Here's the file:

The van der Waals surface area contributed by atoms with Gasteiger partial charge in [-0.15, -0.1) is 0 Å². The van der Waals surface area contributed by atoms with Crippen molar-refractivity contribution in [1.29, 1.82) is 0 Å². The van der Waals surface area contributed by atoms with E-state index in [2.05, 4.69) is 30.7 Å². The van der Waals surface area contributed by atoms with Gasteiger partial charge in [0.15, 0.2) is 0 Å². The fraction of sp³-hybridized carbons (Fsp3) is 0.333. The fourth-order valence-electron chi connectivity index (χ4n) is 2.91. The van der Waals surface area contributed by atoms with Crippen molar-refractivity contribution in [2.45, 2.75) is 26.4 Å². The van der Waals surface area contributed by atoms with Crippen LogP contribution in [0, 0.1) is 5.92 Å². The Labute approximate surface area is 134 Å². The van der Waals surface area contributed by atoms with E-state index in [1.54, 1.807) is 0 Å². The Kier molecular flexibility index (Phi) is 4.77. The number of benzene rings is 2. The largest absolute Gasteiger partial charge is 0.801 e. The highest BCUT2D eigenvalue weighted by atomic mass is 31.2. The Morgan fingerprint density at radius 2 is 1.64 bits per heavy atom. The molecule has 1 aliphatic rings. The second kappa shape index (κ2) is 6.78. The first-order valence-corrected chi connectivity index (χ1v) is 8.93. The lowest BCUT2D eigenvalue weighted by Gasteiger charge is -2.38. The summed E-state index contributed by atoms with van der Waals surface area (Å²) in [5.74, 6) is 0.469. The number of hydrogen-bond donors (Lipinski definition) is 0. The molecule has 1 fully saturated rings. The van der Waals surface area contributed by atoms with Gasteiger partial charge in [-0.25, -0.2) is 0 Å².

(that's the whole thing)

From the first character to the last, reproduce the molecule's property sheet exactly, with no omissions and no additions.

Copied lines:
The van der Waals surface area contributed by atoms with Gasteiger partial charge in [-0.15, -0.1) is 0 Å². The van der Waals surface area contributed by atoms with Crippen molar-refractivity contribution in [1.29, 1.82) is 0 Å². The van der Waals surface area contributed by atoms with E-state index in [2.05, 4.69) is 30.7 Å². The van der Waals surface area contributed by atoms with Gasteiger partial charge in [0.15, 0.2) is 0 Å². The fraction of sp³-hybridized carbons (Fsp3) is 0.333. The fourth-order valence-electron chi connectivity index (χ4n) is 2.91. The van der Waals surface area contributed by atoms with Crippen molar-refractivity contribution in [2.45, 2.75) is 26.4 Å². The van der Waals surface area contributed by atoms with Crippen LogP contribution in [0, 0.1) is 5.92 Å². The Labute approximate surface area is 134 Å². The van der Waals surface area contributed by atoms with E-state index in [1.54, 1.807) is 0 Å². The Kier molecular flexibility index (Phi) is 4.77. The number of benzene rings is 2. The largest absolute Gasteiger partial charge is 0.801 e. The highest BCUT2D eigenvalue weighted by atomic mass is 31.2. The Morgan fingerprint density at radius 2 is 1.64 bits per heavy atom. The molecule has 1 aliphatic rings. The second kappa shape index (κ2) is 6.78. The first-order valence-corrected chi connectivity index (χ1v) is 8.93. The lowest BCUT2D eigenvalue weighted by Gasteiger charge is -2.38. The summed E-state index contributed by atoms with van der Waals surface area (Å²) in [5.74, 6) is 0.469. The number of hydrogen-bond donors (Lipinski definition) is 0. The molecule has 1 fully saturated rings. The van der Waals surface area contributed by atoms with Gasteiger partial charge in [-0.25, -0.2) is 0 Å².